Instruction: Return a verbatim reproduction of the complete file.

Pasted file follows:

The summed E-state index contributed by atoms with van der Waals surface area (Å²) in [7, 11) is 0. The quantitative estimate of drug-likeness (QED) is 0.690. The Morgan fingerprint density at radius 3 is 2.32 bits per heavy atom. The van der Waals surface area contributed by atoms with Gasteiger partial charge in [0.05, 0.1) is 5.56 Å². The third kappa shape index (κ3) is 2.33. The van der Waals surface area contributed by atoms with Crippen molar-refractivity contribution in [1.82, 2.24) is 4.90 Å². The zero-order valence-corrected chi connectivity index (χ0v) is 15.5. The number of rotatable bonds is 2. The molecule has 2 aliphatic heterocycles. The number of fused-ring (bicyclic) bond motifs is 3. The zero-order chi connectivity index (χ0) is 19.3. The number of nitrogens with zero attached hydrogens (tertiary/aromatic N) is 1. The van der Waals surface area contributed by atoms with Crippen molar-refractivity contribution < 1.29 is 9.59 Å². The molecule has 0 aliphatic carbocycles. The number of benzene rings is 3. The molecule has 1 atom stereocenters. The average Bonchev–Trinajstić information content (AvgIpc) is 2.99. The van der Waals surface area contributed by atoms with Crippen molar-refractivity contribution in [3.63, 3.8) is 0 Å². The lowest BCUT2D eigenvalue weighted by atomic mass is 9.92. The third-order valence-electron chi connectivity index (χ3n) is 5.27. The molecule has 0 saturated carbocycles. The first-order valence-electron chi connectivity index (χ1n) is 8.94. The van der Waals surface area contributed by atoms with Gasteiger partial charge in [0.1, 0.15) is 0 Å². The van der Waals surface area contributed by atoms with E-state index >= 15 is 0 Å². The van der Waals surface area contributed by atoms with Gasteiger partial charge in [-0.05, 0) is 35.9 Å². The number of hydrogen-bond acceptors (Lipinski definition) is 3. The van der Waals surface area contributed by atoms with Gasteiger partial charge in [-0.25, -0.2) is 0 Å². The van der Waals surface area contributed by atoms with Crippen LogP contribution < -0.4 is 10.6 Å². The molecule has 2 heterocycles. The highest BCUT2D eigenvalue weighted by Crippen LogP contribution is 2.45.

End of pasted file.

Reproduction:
The summed E-state index contributed by atoms with van der Waals surface area (Å²) in [7, 11) is 0. The quantitative estimate of drug-likeness (QED) is 0.690. The Morgan fingerprint density at radius 3 is 2.32 bits per heavy atom. The van der Waals surface area contributed by atoms with Gasteiger partial charge in [0.05, 0.1) is 5.56 Å². The third kappa shape index (κ3) is 2.33. The van der Waals surface area contributed by atoms with Crippen molar-refractivity contribution in [1.82, 2.24) is 4.90 Å². The zero-order valence-corrected chi connectivity index (χ0v) is 15.5. The number of rotatable bonds is 2. The molecule has 2 aliphatic heterocycles. The number of fused-ring (bicyclic) bond motifs is 3. The zero-order chi connectivity index (χ0) is 19.3. The number of nitrogens with zero attached hydrogens (tertiary/aromatic N) is 1. The van der Waals surface area contributed by atoms with Crippen molar-refractivity contribution < 1.29 is 9.59 Å². The molecule has 0 aliphatic carbocycles. The number of benzene rings is 3. The molecule has 1 atom stereocenters. The average Bonchev–Trinajstić information content (AvgIpc) is 2.99. The van der Waals surface area contributed by atoms with Crippen molar-refractivity contribution in [3.63, 3.8) is 0 Å². The lowest BCUT2D eigenvalue weighted by atomic mass is 9.92. The third-order valence-electron chi connectivity index (χ3n) is 5.27. The molecule has 0 saturated carbocycles. The first-order valence-electron chi connectivity index (χ1n) is 8.94. The van der Waals surface area contributed by atoms with Gasteiger partial charge in [0.1, 0.15) is 0 Å². The van der Waals surface area contributed by atoms with E-state index >= 15 is 0 Å². The van der Waals surface area contributed by atoms with Gasteiger partial charge in [-0.05, 0) is 35.9 Å². The number of hydrogen-bond acceptors (Lipinski definition) is 3. The van der Waals surface area contributed by atoms with Gasteiger partial charge in [-0.25, -0.2) is 0 Å². The van der Waals surface area contributed by atoms with Crippen LogP contribution < -0.4 is 10.6 Å². The molecule has 2 heterocycles. The highest BCUT2D eigenvalue weighted by Crippen LogP contribution is 2.45.